"Dr. Brito was unaware of the licenses that were obtained by the clinic or the licenses enforced by the clinic," Brian Bieber, Dr. Omar Brito's criminal defense attorney, told ABC's "Good Morning America" today.
Rohie Kah, 37, visited the Weston MedSpa in Weston, Fla., Sept. 25, a facility the registered nurse had frequented for services such as massages and manicures, her lawyers said.
But at some point during the procedure that was scheduled to last two hours, something went "terribly wrong," Kah's lawyer, Michael Freedland, said.
"A 37-year-old, healthy mother of three shouldn't go into a medical spa for a routine procedure and come out brain dead," he said.
Paramedics who responded to the emergency described Kah as "not breathing, no pulse and unresponsive" when they arrived at the Weston MedSpa Friday.
The Weston MedSpa said it had no comment regarding Kah, but Bieber said his client has a valid license to practice medicine in Florida and that he did nothing wrong.
"Dr. Brito performed a routine liposuction procedure and, unfortunately, toward the end of the procedure, complications developed where the patient had a seizure," Bieber said.
The spa's slogan, "You deserve it, you're worth it," is listed on the site, along with offers to finance procedures for customers who cannot afford the services outright. Liposuction was not among the listed services.
"Weston MedSpa provides a personalized approach to aesthetic medicine under the care of a physician to enhance your beauty," the facility's mission statement reads.
In Kah's case, Bieber said, lidocaine, a commonly used local anesthetic, was used during the procedure.
Medical examiners have yet to say if lidocaine contributed to her condition, but plastic surgeon Dr. Jennifer Levine of New York City said the anesthetic can prove deadly if administered incorrectly.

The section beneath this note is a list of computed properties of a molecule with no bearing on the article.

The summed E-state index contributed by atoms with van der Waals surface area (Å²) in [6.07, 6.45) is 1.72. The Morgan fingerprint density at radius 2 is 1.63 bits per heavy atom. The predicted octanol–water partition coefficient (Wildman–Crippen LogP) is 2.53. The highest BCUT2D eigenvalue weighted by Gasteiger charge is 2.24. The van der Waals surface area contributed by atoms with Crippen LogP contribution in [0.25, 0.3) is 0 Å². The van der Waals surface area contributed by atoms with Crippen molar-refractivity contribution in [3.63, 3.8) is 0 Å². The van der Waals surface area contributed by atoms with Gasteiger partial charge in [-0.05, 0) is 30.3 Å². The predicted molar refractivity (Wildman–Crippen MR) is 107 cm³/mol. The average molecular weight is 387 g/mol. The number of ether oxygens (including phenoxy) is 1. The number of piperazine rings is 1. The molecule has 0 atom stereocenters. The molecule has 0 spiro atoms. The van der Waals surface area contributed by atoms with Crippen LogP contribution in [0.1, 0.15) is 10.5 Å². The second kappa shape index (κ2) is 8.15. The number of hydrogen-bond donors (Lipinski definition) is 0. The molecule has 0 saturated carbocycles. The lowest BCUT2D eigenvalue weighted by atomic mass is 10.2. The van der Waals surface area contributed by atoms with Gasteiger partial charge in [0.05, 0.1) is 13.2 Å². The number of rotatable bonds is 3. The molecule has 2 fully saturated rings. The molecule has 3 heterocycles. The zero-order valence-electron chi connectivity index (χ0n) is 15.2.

"Lidocaine can have a direct toxic effect, depending on the dose that's injected," Levine said.
A North Carolina State University student, Shiri Berg, died in 2004 after she applied too much lidocaine cream before undergoing laser hair removal.
Doctors say more and more patients are turning to these so-called medical spas to save money, something that Kah's family says they now know is not a risk worth taking.
"The officials have said there's no hope of recovery," Freedland, her lawyer, said. "If any good can come out of this tragedy, the family hopes that other people will think twice before going to these types of facilities.
"It's just a matter of time before she's dead."
Anthony Russo, another one of Kah's lawyers, said, "Right now, she's on life support and the decision now is the family's as to whether to continue it or not."
Eulinda Smith, a public information officer for the state's health department, said she can neither confirm nor deny that a complaint has been filed against MedSpa. It is licensed as an electrology facility, she said, which covers the services listed on the Web site. Electrolysis is commonly used as a method of hair removal.
Injections given to patients would have to be administered under the supervision of a licensed doctor, such as Brito, Smith said.